So I feel very, very good about this. And I feel great about the overall economic news this morning. But let me also say to all of you, this is not a time for self-congratulation or a time to rest. We have more to do here at home and more to do to stabilize the global economy, if we expect economic growth to continue.
We all know about the economic troubles in Asia; we all see sectors of America's steel industry being overwhelmed by imports at firesale prices. We have all read the headlines about Boeing's layoffs because of the inability of Asian airlines to pay for planes which they have already ordered. We see other problems in the global economy as well. Now we're working hard to reverse the problems in Asia, to limit their reach, to stabilize the long-term system under which so many Americans and so many hundreds of millions of people around the world have benefited. But it is a sobering thought to remind us that we have to continue to work on this.
Finally, let me say, we have to continue to work on the conditions of working families here at home. Many people still cannot get affordable child care. The minimum wage should still be raised. We still have a great deal to do to stabilize the conditions of working families and to genuinely reward work in this country.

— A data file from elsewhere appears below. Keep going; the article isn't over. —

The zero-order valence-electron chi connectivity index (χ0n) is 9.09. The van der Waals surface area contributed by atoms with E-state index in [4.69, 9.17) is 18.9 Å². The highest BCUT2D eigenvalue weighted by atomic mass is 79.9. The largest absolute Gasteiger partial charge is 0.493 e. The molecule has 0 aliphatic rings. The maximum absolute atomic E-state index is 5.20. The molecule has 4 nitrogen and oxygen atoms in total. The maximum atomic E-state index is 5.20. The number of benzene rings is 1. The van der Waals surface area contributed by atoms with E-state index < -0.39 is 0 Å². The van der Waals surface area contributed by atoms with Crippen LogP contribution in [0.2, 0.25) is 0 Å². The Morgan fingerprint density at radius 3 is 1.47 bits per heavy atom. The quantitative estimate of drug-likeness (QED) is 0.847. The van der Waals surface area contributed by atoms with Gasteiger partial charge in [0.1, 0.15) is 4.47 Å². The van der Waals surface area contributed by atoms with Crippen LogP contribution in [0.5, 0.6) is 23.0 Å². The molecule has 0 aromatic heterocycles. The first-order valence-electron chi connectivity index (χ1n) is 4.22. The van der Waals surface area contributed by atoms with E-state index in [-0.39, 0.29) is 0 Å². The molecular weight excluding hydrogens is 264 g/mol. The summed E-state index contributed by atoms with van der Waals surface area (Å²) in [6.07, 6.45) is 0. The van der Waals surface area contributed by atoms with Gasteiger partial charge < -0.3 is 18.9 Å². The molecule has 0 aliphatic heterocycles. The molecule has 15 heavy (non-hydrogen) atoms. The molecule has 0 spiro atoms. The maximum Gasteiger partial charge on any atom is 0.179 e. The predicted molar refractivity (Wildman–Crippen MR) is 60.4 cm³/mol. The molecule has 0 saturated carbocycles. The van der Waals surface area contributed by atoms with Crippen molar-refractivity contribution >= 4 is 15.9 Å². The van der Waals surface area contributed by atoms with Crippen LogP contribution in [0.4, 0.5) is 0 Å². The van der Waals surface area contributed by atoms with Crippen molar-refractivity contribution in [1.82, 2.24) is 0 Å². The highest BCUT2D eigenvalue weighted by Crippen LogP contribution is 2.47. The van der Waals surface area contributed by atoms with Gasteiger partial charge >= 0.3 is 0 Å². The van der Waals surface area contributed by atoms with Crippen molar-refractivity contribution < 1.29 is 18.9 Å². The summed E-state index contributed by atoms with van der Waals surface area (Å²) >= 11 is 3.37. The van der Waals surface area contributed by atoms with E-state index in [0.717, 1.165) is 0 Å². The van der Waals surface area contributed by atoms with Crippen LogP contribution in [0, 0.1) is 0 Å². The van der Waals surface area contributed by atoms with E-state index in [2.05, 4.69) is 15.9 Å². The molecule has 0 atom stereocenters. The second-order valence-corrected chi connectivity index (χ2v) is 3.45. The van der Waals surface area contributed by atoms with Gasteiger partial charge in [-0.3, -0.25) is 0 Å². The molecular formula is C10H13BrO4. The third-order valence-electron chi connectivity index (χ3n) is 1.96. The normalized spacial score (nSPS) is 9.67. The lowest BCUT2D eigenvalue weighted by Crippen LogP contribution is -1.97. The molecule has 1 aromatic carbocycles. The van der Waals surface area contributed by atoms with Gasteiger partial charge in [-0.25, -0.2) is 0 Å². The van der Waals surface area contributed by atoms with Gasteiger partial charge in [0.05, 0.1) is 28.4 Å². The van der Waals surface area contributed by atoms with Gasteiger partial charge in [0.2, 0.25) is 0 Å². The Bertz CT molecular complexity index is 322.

In the last session of Congress we passed an expansion of our empowerment agenda to try to bring more jobs, more incomes, more investments into poor inner-city and rural areas. We still have a great deal to do there.
So as you leave there today, and you think about Amy and these other two fine mothers and these beautiful children who are here, and the millions and millions of people whom they represent all across America, I hope you will always be proud of what you have done. But remember, this economy still is not working for everyone, and it is still living in a very turbulent international environment. So I ask you also to continue to support our efforts to deal with the challenges which still have to be met to keep the growth going, and to make sure that what we do here, so far from the lives of most Americans, actually helps them to make those lives better.
Thank you very much, and God bless you all. Thank you, Congressman Rangel. It's good to see you.
NOTE: The President spoke at 10:12 a.m. in the Roosevelt Room at the White House. In his remarks, he referred to Amy Hillen, a job counselor who introduced the President; working mothers Bernadette Hockaday and Rhonda Clarke; Robert Greenstein, executive director, Center on Budget and Policy Priorities; and Justin Dart, Jr., advocate for the rights of disabled persons.
William J. Clinton, Remarks on the Earned-Income Tax Credit Online by Gerhard Peters and John T. Woolley, The American Presidency Project https://www.presidency.ucsb.edu/node/225459